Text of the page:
My pantry is not really large but it is deep. The problem with that is that things get lost back in the depths of darkness. Cans are especially hard to go through because you can’t see them all without having to dig out the ones in front. After years of putting up with it and now that I am cooking more, I think it is time I did something about it.
I would rate this project a medium-easy. You only need two six foot long 1 x 4 boards, a table saw, a chop saw, hammer, chisel, glue, stain and polyurethane.
All that space on the door is completely wasted.
When you close the door, there is plenty of space between the door and the shelves.
All I will need is about 3 1/s inches.
You can see how difficult it is to find cans here.
The boards come in six foot lengths and it turns out three feet is perfect for the top part of the door. You can make it much longer if you wish. I plan on doing a top rack and maybe later a bottom rack with larger shelves if the first part works out like I expect it to.
Cut them to length using a chop saw.
Spacing is totally up to you.
I determined that a total width of 15 inches would fit nicely on the door and hold four cans across each shelf. I cut four shelves out of the same 1×4 boards so that the total width including the sides will be 15 inches. As long as they are all the same size, any width will do.
This groove will give the glue more surface area to work on and provide a more stable overall unit.
If you don’t have a dado blade, just make multiple cuts with the regular blade and clean out the notch.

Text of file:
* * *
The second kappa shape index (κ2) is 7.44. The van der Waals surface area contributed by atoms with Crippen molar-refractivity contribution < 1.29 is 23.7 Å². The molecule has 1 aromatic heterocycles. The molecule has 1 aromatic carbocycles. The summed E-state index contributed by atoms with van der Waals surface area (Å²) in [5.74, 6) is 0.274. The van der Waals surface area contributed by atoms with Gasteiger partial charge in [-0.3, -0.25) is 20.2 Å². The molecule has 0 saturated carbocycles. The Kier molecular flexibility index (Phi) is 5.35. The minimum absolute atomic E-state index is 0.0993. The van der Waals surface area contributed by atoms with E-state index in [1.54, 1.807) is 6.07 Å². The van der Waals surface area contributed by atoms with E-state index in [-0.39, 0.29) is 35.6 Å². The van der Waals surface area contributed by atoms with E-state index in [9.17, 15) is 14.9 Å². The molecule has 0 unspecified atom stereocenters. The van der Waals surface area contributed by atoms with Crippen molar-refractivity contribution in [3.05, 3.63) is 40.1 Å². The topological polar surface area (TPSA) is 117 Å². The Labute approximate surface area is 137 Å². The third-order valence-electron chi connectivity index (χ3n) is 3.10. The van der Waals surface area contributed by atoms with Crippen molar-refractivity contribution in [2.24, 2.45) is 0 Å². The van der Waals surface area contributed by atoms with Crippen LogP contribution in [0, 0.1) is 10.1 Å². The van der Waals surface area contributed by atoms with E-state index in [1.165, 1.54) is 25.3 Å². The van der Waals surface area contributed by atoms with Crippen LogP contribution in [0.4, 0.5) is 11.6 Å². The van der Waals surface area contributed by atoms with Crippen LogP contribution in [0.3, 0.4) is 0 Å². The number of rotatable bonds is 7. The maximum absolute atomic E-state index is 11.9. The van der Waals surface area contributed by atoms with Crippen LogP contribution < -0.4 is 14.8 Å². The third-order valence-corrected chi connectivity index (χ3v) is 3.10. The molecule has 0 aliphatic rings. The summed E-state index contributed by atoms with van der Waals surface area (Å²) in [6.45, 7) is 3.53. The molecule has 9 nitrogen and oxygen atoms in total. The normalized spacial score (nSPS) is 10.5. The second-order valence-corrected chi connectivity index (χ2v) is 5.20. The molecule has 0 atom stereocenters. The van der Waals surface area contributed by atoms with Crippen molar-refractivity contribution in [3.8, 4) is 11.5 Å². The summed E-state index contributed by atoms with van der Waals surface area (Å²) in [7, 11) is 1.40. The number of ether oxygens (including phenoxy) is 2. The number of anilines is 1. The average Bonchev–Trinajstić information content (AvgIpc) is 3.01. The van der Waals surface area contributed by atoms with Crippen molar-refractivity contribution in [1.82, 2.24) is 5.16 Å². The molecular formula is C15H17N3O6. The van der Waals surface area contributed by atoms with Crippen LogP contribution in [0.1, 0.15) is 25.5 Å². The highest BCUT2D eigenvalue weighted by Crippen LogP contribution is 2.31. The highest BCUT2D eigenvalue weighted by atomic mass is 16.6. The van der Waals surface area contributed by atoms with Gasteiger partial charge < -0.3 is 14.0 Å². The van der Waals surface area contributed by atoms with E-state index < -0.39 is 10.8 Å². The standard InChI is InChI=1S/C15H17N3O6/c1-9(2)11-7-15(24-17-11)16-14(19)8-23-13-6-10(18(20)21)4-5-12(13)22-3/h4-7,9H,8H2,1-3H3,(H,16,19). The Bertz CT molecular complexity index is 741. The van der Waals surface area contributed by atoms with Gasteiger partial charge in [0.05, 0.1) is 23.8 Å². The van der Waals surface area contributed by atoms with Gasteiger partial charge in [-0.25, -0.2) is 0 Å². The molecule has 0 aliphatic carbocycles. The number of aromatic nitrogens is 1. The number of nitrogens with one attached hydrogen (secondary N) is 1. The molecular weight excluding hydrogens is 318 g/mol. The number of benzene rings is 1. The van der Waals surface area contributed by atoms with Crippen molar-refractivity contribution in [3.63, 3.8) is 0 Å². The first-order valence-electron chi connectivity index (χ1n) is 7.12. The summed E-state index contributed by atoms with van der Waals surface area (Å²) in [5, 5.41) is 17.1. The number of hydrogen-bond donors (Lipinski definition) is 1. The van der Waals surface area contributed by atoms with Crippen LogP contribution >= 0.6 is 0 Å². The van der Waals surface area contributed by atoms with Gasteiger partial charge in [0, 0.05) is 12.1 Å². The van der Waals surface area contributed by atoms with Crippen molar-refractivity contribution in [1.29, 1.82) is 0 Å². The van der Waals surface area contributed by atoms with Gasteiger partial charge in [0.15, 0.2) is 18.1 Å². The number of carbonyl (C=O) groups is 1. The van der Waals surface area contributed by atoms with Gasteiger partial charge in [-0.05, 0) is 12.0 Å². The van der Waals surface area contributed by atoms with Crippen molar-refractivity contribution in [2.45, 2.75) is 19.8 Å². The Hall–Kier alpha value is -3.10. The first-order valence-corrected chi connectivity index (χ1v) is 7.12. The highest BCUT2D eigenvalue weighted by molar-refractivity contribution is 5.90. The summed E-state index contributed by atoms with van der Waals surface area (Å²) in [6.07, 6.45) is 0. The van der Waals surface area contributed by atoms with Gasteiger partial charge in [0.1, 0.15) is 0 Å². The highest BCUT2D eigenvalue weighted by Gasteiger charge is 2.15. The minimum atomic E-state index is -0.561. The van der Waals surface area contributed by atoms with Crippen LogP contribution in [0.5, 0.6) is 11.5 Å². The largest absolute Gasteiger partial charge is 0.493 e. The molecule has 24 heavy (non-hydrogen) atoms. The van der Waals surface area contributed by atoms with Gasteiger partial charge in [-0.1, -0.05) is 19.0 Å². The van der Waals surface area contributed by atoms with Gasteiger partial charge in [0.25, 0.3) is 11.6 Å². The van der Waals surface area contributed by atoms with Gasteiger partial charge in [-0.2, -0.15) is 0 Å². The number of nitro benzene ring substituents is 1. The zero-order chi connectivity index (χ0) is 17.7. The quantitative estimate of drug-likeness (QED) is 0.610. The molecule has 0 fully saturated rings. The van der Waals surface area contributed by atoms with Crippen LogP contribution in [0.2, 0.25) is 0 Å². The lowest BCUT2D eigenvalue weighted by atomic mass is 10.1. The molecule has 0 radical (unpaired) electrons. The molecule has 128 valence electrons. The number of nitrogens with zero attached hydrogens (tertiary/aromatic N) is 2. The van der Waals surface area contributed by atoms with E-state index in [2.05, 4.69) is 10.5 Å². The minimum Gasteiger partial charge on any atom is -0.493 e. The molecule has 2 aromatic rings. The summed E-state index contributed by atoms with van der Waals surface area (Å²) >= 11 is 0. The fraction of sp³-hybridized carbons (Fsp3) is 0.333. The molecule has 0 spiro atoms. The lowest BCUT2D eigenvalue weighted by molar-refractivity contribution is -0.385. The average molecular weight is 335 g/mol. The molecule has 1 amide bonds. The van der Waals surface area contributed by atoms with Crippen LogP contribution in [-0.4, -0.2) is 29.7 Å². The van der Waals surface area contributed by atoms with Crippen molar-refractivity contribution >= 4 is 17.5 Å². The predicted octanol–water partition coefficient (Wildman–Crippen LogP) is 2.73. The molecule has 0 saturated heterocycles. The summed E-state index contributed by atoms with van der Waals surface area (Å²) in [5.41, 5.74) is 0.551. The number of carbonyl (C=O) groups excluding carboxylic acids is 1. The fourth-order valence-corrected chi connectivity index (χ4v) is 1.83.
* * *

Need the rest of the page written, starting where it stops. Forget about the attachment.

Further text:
Try to get a tight fit with the shelf boards. Sand lightly to remove burrs.
I cut five 1/4 inch slices off a single length of the same stock.
Each slice will be a retaining rail.
Sand the edges lightly to remove burrs.
To make it easier, you can use the table saw to make another notch like you did for the shelves. I didn’t want the rail to go all the way through so I thought I would try it this way. It’s up to you.
Use a hammer and a sharp chisel to notch it out for a tight fit.
If it is off a little, try to nip and tuck here and there.
Notice I did not make a top for this rack. This way you can store taller items up there.
You might want to move the retaining rail up a little higher on the top.
I didn’t think of that until just now.
Oh well. I don’t have any tall stuff right now anyway.
Here you can see how the retaining rail fits.
It is OK if it is just a little above the level of the sides.
When you sand it off these things will smooth out to make a nice flush fit.
I am lucky to have some nice cabinet clamps that belonged to my father. I enjoy using his old tools. They are some of the few things I have to remember him by.
If you don’t have clamps, you can use small nails to hold the unit together while the glue dries.
Using a framing square, check to make sure the whole rack is perfectly straight. Don’t sweat if you don’t have a framing square. Measure the two diagonal lengths. If they are the same, then it is perfect. Allow it to dry for 24 hours.
Next give it a coat of stain. My favorite is Early American by Minwax. Paint the stain on the wipe off the excess. Repeat if you want it a little darker. Choose any color to match your decor.
Once the stain is dry, give it a coat or two of polyurethane for a nice finish.
I used angle brackets to attach the rack to the door. Two at the top allowing it to hang from the top of the door and two at the bottom to keep it from banging against the door.
I am quite satisfied with the result. Maybe not professional quality but it only cost me about $5.00 in wood and gave me many hours of rewarding labor.
I love building things. I wonder if there is a way to make money doing something you love.